For many Ranger fans, the most vivid memory they have of Chris Drury is when he still played for Buffalo, and scored the tying goal in Game 5 of the Eastern Conference Semifinals against the Rangers with just 7.7 seconds remaining. The Sabres would go on to win in overtime, and send the Rangers sailing into the off-season.
In the summer that followed, the Rangers signed Chris Drury to a huge money deal, along with Scott Gomez. The two newest Rangers were slow to find an identity, with Jaromir Jagr still on the team and being the galvanizing player that he is.
That was then, this is now. Jagr has gone off to play in the KHL, and Gomez has been traded, and while the Rangers have signed superstar Marian Gaborik, this may finally be Chris Drury's team.
Expectations have always been high for Drury, but in reality they've been too high, a combination of the contract and the "C" on the sweater. Drury has only eclipsed the 30 goal mark twice in his career, and his two 50-something point seasons with the Rangers have pretty much been in line with his career numbers overall.
It looks like the Rangers have attempted to make Drury a little more comfortable this year, signing former Sabre linemate Ales Kotalik to a 3 year contract, which coincidentally is how many years are left on Drury's deal as well. Kotalik was also able to procure a no trade clause in his deal, so he and Drury should be together for a few years.
Some think the Rangers overpaid for Kotalik, but if he can rediscover the magic he and Drury had in Buffalo, the contract will be worth every penny.
In an interview with the Stamford Advocate, Drury spoke like a leader who expects better results on the ice this year:
"I think we can be a top-tier team, regular season and postseason. We're going to have to put in a lot of hard work and a lot of effort and a lot of focus," Drury said last week at the announcement of the Fairfield County Sports Commission Chelsea Cohen Courage Award. "But I don't see talent-wise why we can't be right up there with the best in the league. I think everyone kind of knows it already. Making the changes and bringing in the people we brought in and already having the goaltending that we have and the coach that we have, I don't think guys are going to be OK with seventh place again. That's not good enough."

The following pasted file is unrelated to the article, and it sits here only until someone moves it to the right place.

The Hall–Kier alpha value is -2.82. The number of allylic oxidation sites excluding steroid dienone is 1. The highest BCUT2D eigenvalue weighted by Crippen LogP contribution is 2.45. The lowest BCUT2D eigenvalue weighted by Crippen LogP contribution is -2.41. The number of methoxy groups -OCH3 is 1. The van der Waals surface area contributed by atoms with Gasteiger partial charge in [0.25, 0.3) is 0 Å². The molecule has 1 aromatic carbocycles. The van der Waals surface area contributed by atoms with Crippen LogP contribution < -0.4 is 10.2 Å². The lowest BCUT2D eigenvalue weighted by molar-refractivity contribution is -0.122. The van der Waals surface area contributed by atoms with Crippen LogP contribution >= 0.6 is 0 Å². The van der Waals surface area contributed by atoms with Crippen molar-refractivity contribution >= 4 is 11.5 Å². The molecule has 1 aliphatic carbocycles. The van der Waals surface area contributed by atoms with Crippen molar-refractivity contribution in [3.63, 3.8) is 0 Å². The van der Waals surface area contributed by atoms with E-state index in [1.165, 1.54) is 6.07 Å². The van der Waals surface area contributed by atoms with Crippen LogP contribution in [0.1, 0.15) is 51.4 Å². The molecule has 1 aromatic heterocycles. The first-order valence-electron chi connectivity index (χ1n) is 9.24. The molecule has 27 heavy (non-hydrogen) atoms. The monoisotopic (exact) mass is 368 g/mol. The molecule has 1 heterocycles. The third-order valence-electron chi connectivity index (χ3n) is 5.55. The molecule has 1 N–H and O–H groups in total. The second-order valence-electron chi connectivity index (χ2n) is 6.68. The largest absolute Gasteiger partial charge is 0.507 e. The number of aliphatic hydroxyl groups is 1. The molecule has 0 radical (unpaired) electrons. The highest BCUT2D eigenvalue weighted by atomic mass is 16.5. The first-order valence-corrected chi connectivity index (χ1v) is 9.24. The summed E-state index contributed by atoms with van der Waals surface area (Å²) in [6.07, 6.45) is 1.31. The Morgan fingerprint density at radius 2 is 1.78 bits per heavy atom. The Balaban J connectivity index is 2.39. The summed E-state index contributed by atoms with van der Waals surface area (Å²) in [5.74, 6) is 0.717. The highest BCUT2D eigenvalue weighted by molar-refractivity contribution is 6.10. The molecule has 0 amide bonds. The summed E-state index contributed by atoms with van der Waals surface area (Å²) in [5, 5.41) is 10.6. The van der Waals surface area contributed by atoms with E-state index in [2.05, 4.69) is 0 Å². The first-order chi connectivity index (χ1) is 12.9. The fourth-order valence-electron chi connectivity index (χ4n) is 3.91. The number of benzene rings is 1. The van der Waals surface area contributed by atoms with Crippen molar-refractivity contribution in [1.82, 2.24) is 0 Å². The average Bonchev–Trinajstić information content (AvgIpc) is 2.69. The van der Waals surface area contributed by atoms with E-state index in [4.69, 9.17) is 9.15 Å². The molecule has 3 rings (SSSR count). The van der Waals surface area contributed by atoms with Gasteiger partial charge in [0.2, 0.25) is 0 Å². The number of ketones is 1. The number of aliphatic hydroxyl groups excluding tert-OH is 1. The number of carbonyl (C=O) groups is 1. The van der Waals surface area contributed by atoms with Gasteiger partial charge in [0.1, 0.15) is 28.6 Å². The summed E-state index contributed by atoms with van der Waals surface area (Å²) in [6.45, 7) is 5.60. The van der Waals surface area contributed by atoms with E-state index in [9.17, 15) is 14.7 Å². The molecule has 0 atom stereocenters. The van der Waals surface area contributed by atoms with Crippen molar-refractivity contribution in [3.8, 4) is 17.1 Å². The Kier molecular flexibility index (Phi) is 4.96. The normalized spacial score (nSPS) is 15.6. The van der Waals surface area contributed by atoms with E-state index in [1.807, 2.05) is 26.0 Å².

If Drury is right in thinking that the Rangers can be a top tier team, he will have to be a big part of it. He was brought in to be a leader--more than anything else--and he has had problems in that role. Ever since he came to New York his leadership has been questioned. When Jagr was hear there were rumors that the locker room was seperated into two camps--one behind Jagr and one behind Drury. Last year there were whispers that Drury and Gomez had a falling out and Gomez was causing unrest in the locker room. These are not things that should happen on a team in which player roles are specifically arranged and followed through.
A team that is serious about contending for the Stanley Cup needs to have their leadership roles filled without any dispute--something Drury has not been able to have in his two years on Broadway. Although it is not fully Drury's fault that he has not been able to obtain the leadership role on this team there are no more obsticals in his way. There is no Jagr to seperate his locker room, there is no Gomez to undermine his authority. His authority is his and his alone now and he better take this chance because this team is depending on it--especially if he thinks they can contend for the Cup.
[Note by Jim Schmiedeberg, Joe Fortunato contributed to this report]